In recent days, a New York Times reporter happened to be seated next to Ty Cobb and John Dowd, two of President Trump's top lawyers handling the investigation into Russian election interference and the Trump campaign, during lunch at a popular Washington, D.C., steakhouse, and Cobb was overheard alluding to the tensions with White House Counsel Don McGahn, The New York Times reported Sunday night.

Cobb discussed an unidentified White House lawyer he believes to be "a McGahn spy," suggested he would like access to "a couple of documents locked in a safe" in McGahn's office, and spoke of a colleague he blamed for "some of these earlier leaks" who also "tried to push Jared out," apparently affirming earlier reporting that some of Trump's legal team wanted the president's son-in-law and senior adviser Jared Kushner to step down, the Times recounts. After the Times contacted the White House for comment, McGahn "privately erupted" at Cobb, the Times adds, citing "people informed about the confrontation," and White House Chief of Staff John Kelly "sharply reprimanded" Cobb for being indiscreet. Cobb and Dowd told the Times they have nothing but respect for McGahn and his skills, noting that his job is different than theirs.

The tensions all stem from the investigation by Special Counsel Robert Mueller, and how best to respond. Cobb reportedly wants to turn over as many requested documents and emails as possible to end the investigation quickly; McGahn also advocates cooperating but is apparently concerned about preserving executive power and prerogatives and believes Cobb is naive to believe he can protect Trump from Mueller, who has hired 17 prosecutors. The Times then drops in this little tidbit:

Tension between the two comes as life in the White House is shadowed by the investigation. Not only do Mr. Trump, Mr. Kushner, and Mr. McGahn all have lawyers, but so do other senior officials. The uncertainty has grown to the point that White House officials privately express fear that colleagues may be wearing a wire to surreptitiously record conversations for Mr. Mueller. [The New York Times]

You can read more about the internal White House tensions, legal and otherwise, at The New York Times. Peter Weber

September 14, 2017
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Last week, former National Security Adviser Susan Rice told the House Intelligence Committee behind closed doors that she had requested the identities of U.S. citizens whose names were redacted in U.S. intelligence reports last December because she wanted to understand why the crown prince of the United Arab Emirates was making a secret visit to the U.S., breaking protocol by not informing the Obama administration, multiple sources told CNN. The "unmasked" Americans turned out to be members of Donald Trump's presidential transition team, and Rice reportedly discovered that Michael Flynn, Jared Kushner, Stephen Bannon, and other Trump officials had met with Crown Prince Sheikh Mohammed bin Zayed al-Nahyan in New York.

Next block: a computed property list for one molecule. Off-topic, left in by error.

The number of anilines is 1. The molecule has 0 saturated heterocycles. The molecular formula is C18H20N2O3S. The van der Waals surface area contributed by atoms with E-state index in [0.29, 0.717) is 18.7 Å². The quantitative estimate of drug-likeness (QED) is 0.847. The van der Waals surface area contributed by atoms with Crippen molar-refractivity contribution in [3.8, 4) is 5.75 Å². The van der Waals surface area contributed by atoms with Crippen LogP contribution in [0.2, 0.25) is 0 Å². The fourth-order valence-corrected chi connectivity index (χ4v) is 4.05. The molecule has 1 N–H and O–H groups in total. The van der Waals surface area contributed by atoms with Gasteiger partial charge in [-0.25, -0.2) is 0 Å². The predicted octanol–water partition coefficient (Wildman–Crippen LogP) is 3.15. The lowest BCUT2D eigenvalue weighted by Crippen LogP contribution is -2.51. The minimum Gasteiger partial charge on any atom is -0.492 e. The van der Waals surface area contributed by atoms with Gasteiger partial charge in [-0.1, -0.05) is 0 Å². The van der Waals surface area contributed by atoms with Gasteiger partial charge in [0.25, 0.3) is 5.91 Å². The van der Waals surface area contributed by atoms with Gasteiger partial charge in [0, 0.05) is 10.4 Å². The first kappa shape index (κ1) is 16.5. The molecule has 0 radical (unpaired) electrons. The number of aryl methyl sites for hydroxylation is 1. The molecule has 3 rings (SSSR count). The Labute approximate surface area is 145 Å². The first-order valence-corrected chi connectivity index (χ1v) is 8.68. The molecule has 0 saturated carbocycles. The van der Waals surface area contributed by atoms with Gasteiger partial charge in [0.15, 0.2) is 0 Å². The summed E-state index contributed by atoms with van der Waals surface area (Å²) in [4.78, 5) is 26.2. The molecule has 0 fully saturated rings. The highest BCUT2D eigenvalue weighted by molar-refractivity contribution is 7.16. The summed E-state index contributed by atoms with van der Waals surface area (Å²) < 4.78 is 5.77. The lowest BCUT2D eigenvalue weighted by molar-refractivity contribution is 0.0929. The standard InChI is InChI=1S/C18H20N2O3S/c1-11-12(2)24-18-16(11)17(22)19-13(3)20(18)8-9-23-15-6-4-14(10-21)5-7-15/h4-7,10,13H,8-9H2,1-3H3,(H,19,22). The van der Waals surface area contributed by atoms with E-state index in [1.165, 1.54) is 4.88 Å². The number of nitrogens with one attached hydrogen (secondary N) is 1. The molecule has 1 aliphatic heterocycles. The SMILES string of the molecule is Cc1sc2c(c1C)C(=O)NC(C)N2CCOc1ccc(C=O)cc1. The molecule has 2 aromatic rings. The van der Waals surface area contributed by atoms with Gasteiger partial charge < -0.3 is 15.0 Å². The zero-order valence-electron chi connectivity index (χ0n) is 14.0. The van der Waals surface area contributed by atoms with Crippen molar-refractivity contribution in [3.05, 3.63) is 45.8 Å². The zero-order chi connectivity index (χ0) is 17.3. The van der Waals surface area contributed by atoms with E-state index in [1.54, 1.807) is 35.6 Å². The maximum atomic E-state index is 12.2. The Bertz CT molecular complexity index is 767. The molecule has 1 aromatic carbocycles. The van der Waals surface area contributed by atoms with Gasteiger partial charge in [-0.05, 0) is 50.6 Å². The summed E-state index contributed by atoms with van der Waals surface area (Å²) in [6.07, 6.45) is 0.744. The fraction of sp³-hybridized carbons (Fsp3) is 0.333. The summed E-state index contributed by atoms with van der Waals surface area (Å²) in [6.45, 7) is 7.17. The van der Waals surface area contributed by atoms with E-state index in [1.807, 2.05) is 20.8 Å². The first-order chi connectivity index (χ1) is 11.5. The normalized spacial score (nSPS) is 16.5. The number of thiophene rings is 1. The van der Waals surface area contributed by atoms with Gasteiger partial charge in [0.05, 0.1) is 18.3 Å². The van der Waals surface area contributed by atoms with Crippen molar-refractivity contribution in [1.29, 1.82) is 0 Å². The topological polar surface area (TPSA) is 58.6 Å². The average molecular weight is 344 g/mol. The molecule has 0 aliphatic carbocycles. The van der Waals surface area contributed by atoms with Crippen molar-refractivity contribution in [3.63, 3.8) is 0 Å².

After the Dec. 15 meeting, al-Nahyan helped set up a secret meeting in the Seychelles islands between a Trump envoy, Blackwater founder Erik Prince, and a Russian close to President Vladimir Putin, The Washington Post reported in April. (Prince said he was just there "for business," and not for Trump.) But in the three-hour-long meeting, Nahyan and the top Trump officials did not discuss Russia or setting up back-channel communications, two sources told CNN. Instead, they reportedly discussed Iran, Yemen, and the Mideast peace process.

House Intelligence Committee Chairman Devin Nunes (R-Calif.), who has mostly recused himself from the Russia investigation, accused Rice of improperly unmasking Trump officials, and Trump — who jumped on Nunes' statements to claim vindication for his since-disproved accusation that former President Barack Obama wiretapped him — accused Rice of committing a crime. Few other officials saw anything improper in Rice's actions, and "her explanation appears to have satisfied some influential Republicans on the committee, undercutting both Nunes and Trump and raising new questions about whether any Trump associates tried to arrange back-channel discussions with the Russians," CNN reports. You can read more at CNN. Peter Weber